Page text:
A look back at the Arnensee before vacating the premises. The col at the far left is the Fenêtre d'Arnon (1885m), a key milestone in our beautiful annual running route from Leysin to Gstaad. Back in the day.

Under lowering clouds and an ominous drizzle, we turn famishedly towards dinner.

The Chalet Vieux (1950m) in a drizzle, from the southeast.

With the Diablerets summit and glacier hidden in cloud, Kristin pauses to recall the high points of the dinner menu at the Auberge de l'Ours.

Back to the Lac Retaud, just as the dinner gong rings out with a voluminous echoing call back to Vers l'Eglise.

Around the Chaux Ronde from Bretaye

We're just here for the weekend, early August 2005, and have NO patience with this foul weather. Well, actually, we LOVE this foul weather, many people look askance at that and can think of nothing to say in reply, but be that as it may, foul weather's no good on the glaciers.

Our planned escapade over the path laid down on the Glacier of Diablerets (technically, the Glacier du Tsanfleuron) is undoable, which saves us the expense of taking the cablecar up from the Col du Pillon (a LOT of Swiss francs) but leaves us with the responsibility of figuring out something else to do with our holiday besides going to the movies and watching Brad Pitt in French.

So, by consensus, it's the Lac de Bretaye, where rain doesn't matter very much, except for the wetness. Bretaye (1805m) is on the "far side" of Le Chamossaire (2112m) from Leysin, overlooking Villars-sur-Bex and at the top of a skiers' cograil train from Villars. We've driven up a little mountain road from our auberge in Vers l'Eglise to the Lac des Chavonnes (1690m) and walked on up to see where the party's at.

The hamlet around Bretaye is looking forlorn and unrewarding on 7 August 2005, and one can only hope that things will improve soon, before the inhabitants get cabin fever and go barking mad.

(A sunnier visit to Bretaye, June 2014)

The auberge at Bretaye, dripping dejectedly. Well, this is silly, plodding about wondering if the rain's going to stop. We've just had a coffee in the nearby skilift restaurant, and now we've got to make a decision.

Do we go back to the hotel and read enlivening articles from The Guardian and MondoWeiss to one another all day, or do we grip the bit between the teeth and get still wetter?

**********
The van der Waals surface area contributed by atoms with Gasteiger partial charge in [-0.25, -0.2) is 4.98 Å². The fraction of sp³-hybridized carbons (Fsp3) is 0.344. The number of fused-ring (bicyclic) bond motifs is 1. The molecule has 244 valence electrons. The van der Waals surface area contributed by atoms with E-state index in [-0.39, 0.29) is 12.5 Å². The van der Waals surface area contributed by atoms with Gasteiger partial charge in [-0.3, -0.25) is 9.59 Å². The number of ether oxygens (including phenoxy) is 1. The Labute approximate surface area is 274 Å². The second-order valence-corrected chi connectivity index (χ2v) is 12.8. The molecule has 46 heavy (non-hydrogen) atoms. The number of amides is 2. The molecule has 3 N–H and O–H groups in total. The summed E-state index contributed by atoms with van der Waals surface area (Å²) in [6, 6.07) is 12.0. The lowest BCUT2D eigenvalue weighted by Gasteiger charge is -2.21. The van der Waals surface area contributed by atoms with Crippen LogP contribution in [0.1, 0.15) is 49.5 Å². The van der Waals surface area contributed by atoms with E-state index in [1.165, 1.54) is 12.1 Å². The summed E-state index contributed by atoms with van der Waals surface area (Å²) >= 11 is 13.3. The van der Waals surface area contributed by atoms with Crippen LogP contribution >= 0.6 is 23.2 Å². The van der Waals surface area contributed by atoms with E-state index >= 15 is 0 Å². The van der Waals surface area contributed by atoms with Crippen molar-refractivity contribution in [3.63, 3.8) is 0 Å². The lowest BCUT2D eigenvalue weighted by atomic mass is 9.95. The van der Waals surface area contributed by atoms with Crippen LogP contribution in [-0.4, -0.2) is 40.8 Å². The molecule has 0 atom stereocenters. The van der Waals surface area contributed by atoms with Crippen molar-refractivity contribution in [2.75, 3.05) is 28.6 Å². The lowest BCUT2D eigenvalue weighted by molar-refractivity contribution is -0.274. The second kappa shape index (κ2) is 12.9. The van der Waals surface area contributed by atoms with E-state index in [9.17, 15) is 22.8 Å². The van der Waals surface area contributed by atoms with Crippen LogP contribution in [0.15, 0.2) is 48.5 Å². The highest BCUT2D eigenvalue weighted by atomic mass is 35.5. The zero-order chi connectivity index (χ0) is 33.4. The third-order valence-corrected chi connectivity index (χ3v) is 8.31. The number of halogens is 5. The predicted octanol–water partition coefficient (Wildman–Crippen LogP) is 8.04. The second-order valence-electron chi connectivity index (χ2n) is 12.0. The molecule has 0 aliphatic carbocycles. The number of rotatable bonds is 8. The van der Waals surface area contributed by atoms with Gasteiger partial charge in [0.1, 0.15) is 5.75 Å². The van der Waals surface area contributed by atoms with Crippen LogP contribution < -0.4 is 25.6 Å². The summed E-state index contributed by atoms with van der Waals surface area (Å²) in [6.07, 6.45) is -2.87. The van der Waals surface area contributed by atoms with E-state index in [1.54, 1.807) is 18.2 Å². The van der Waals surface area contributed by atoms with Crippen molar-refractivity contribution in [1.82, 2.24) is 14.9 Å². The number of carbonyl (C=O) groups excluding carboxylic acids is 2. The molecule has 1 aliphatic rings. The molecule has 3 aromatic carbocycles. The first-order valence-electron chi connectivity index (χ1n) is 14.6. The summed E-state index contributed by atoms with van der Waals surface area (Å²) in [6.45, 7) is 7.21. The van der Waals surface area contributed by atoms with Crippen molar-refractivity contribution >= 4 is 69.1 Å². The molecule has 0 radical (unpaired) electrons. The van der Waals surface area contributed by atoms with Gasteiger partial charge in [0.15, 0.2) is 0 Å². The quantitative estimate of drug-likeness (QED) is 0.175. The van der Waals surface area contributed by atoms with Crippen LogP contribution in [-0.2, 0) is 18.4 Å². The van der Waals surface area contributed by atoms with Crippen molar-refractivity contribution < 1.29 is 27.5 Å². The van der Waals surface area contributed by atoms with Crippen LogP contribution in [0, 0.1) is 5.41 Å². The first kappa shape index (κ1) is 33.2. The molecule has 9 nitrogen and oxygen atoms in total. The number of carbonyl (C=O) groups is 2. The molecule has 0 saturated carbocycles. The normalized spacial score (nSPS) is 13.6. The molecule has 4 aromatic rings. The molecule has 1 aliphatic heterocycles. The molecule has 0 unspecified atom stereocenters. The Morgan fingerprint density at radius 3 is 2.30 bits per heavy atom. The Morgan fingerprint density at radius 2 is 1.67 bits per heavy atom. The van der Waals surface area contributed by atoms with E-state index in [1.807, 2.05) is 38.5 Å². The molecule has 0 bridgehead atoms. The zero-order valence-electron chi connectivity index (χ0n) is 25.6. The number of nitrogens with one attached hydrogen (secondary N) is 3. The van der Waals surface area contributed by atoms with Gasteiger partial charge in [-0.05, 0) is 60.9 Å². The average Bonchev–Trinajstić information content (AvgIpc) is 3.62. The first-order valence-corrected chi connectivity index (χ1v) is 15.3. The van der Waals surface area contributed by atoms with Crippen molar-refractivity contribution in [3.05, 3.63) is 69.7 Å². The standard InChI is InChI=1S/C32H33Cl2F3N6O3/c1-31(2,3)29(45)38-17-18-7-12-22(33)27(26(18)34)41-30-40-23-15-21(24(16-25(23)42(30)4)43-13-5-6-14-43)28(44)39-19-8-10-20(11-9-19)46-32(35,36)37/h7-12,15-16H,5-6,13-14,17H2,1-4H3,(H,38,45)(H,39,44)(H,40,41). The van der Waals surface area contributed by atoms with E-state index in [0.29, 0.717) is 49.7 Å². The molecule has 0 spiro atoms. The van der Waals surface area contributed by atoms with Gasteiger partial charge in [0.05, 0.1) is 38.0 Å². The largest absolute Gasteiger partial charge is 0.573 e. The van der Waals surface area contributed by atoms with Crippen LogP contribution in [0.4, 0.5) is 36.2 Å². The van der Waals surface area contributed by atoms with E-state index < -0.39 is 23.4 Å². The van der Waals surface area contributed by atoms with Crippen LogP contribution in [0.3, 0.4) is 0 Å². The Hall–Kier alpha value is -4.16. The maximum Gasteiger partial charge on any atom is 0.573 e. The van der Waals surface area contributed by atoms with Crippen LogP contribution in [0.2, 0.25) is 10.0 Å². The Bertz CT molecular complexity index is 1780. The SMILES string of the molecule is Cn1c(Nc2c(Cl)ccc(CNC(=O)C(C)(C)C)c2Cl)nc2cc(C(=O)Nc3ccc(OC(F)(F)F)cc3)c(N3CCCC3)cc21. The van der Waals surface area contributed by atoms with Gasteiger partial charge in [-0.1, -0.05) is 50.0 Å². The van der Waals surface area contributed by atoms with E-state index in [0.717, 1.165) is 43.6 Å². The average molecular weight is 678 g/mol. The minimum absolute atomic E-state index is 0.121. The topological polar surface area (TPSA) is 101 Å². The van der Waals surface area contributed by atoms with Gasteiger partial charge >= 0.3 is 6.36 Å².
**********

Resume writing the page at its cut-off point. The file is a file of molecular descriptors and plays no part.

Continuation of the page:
We grip the soggy bit between the teeth and set off to circumambulate the mountains overlooking Bretaye on the east, above Villars. First we have to clear the Star-Wars-modern skilifts at Bretaye, at the top of the cograil train, leading up to the summit of Chamossaire, and turn abruptly east again.

Here's the hamlet of Ensex (1785m), all the way around the Chaux Ronde from Bretaye. We're doing a loop over the col at L'Encrene (1936m) and hoping that the gods, to whom we are as flies to wanton boys, will relent with this rain and not drench us for their sport.

Ensex, where evidently in ski season there are teepees with great views and nearby cuisine, and they march the ski-lodgers out in the snow from the railhead just the way we've come. One wouldn't want to do that wearing ski boots and dragging a suitcase!

Ensex street scene

"Excuse Us! We're trying to have a private conversation here, do you mind?"

Ensex on a dreary day


"Richardson Septic" on the hat, and no apologies

Le Chamossaire from the "back side", the side facing away from Leysin, on our way back to the Lac des Chavonnes

Le Chamoissaire from the "front side", facing Leysin, January 2005.

Back in a rainy August 2005, we're completing our circuit from Bretaye and arrive at the cute little hamlet of Perche (1790m)

A brief pause in Perche to converse for a few moments with a cat sitting up on a balcony. We've come from Ensex over the col on the horizon.

The Lac des Chavonnes, such a beautiful little lake.

Kristin on the lakeshore. Water levels are way down.

The little restaurant on the Lac de Chavonnes

And then, packing it up, we're blessed with a fine albeit cloudy view of the Leysin Tours from La Forclaz as we drive back to the old feedbag at the Auberge de l'Ours.

The Truex, seen from across the ravine in La Forclaz.

The Leysin towers, the Tour d'Aï and the Tour de Mayen.

A good hike to the Col des Andérets, and a soggy hike near Bretaye, and then -- as the weather finally clears -- we say farewell to the Inn of the Bear in Vers l'Eglise, recommending it to all similar vacationers who don't require the discos of Les Diablerets. Website: http://www.aubergedelours.ch/, info at info@aubergedelours.ch.

Feedback and suggestions are welcome if positive, resented if negative, . All rights reserved, all wrongs avenged. Posted 21 September 2005, revised 8 May 2008, 22 June 2014.